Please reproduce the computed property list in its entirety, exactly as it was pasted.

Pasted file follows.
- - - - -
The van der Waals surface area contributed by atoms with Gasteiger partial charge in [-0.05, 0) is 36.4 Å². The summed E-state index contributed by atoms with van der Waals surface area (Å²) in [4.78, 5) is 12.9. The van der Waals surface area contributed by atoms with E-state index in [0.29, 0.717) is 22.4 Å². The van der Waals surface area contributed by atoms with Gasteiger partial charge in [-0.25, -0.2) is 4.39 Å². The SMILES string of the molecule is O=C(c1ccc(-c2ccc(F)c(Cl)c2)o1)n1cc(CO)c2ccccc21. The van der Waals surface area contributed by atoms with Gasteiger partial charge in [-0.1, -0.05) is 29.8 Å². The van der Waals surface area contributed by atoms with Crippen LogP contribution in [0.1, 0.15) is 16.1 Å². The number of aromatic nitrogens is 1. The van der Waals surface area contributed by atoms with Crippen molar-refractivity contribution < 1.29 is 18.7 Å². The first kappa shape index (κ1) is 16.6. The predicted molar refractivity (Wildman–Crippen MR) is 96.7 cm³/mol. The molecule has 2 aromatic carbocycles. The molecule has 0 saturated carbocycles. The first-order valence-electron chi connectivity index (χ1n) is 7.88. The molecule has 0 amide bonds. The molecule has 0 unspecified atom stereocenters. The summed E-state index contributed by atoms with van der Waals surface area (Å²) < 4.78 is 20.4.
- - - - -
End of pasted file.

The van der Waals surface area contributed by atoms with Gasteiger partial charge in [-0.05, 0) is 36.4 Å². The summed E-state index contributed by atoms with van der Waals surface area (Å²) in [4.78, 5) is 12.9. The van der Waals surface area contributed by atoms with E-state index in [0.29, 0.717) is 22.4 Å². The van der Waals surface area contributed by atoms with Gasteiger partial charge in [-0.25, -0.2) is 4.39 Å². The SMILES string of the molecule is O=C(c1ccc(-c2ccc(F)c(Cl)c2)o1)n1cc(CO)c2ccccc21. The van der Waals surface area contributed by atoms with Gasteiger partial charge in [-0.1, -0.05) is 29.8 Å². The van der Waals surface area contributed by atoms with Crippen LogP contribution in [0.1, 0.15) is 16.1 Å². The number of aromatic nitrogens is 1. The van der Waals surface area contributed by atoms with Crippen molar-refractivity contribution < 1.29 is 18.7 Å². The first kappa shape index (κ1) is 16.6. The predicted molar refractivity (Wildman–Crippen MR) is 96.7 cm³/mol. The molecule has 2 aromatic carbocycles. The molecule has 0 saturated carbocycles. The first-order valence-electron chi connectivity index (χ1n) is 7.88. The molecule has 0 amide bonds. The molecule has 0 unspecified atom stereocenters. The summed E-state index contributed by atoms with van der Waals surface area (Å²) < 4.78 is 20.4.